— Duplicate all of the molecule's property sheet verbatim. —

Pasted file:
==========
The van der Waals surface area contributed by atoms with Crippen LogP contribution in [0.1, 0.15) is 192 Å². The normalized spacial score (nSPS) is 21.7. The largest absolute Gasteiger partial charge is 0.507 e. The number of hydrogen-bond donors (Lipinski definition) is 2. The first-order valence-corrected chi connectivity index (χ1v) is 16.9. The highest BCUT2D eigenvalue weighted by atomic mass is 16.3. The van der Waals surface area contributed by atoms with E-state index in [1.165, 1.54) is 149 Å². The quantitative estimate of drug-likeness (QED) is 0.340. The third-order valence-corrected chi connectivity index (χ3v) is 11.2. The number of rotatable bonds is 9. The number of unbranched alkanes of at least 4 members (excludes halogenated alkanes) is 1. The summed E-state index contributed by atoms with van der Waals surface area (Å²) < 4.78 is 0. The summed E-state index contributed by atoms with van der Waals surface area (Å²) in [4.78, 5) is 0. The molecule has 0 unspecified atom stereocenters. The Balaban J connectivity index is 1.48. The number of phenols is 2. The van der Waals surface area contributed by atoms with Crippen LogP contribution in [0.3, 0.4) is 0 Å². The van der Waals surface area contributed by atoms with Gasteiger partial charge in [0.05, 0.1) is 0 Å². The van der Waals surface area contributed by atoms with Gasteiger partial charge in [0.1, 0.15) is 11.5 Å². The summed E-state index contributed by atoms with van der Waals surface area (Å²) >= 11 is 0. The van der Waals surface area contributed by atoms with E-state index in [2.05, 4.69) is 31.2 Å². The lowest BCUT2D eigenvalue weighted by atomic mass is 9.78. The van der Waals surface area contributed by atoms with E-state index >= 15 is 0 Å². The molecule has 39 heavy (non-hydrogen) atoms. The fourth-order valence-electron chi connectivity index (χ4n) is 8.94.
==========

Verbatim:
The van der Waals surface area contributed by atoms with Crippen LogP contribution in [0.1, 0.15) is 192 Å². The normalized spacial score (nSPS) is 21.7. The largest absolute Gasteiger partial charge is 0.507 e. The number of hydrogen-bond donors (Lipinski definition) is 2. The first-order valence-corrected chi connectivity index (χ1v) is 16.9. The highest BCUT2D eigenvalue weighted by atomic mass is 16.3. The van der Waals surface area contributed by atoms with E-state index in [1.165, 1.54) is 149 Å². The quantitative estimate of drug-likeness (QED) is 0.340. The third-order valence-corrected chi connectivity index (χ3v) is 11.2. The number of rotatable bonds is 9. The number of unbranched alkanes of at least 4 members (excludes halogenated alkanes) is 1. The summed E-state index contributed by atoms with van der Waals surface area (Å²) < 4.78 is 0. The summed E-state index contributed by atoms with van der Waals surface area (Å²) in [4.78, 5) is 0. The molecule has 0 unspecified atom stereocenters. The Balaban J connectivity index is 1.48. The number of phenols is 2. The van der Waals surface area contributed by atoms with Crippen LogP contribution in [0.3, 0.4) is 0 Å². The van der Waals surface area contributed by atoms with Gasteiger partial charge in [0.05, 0.1) is 0 Å². The van der Waals surface area contributed by atoms with Gasteiger partial charge in [0.1, 0.15) is 11.5 Å². The summed E-state index contributed by atoms with van der Waals surface area (Å²) >= 11 is 0. The van der Waals surface area contributed by atoms with E-state index in [2.05, 4.69) is 31.2 Å². The lowest BCUT2D eigenvalue weighted by atomic mass is 9.78. The van der Waals surface area contributed by atoms with E-state index >= 15 is 0 Å². The molecule has 39 heavy (non-hydrogen) atoms. The fourth-order valence-electron chi connectivity index (χ4n) is 8.94.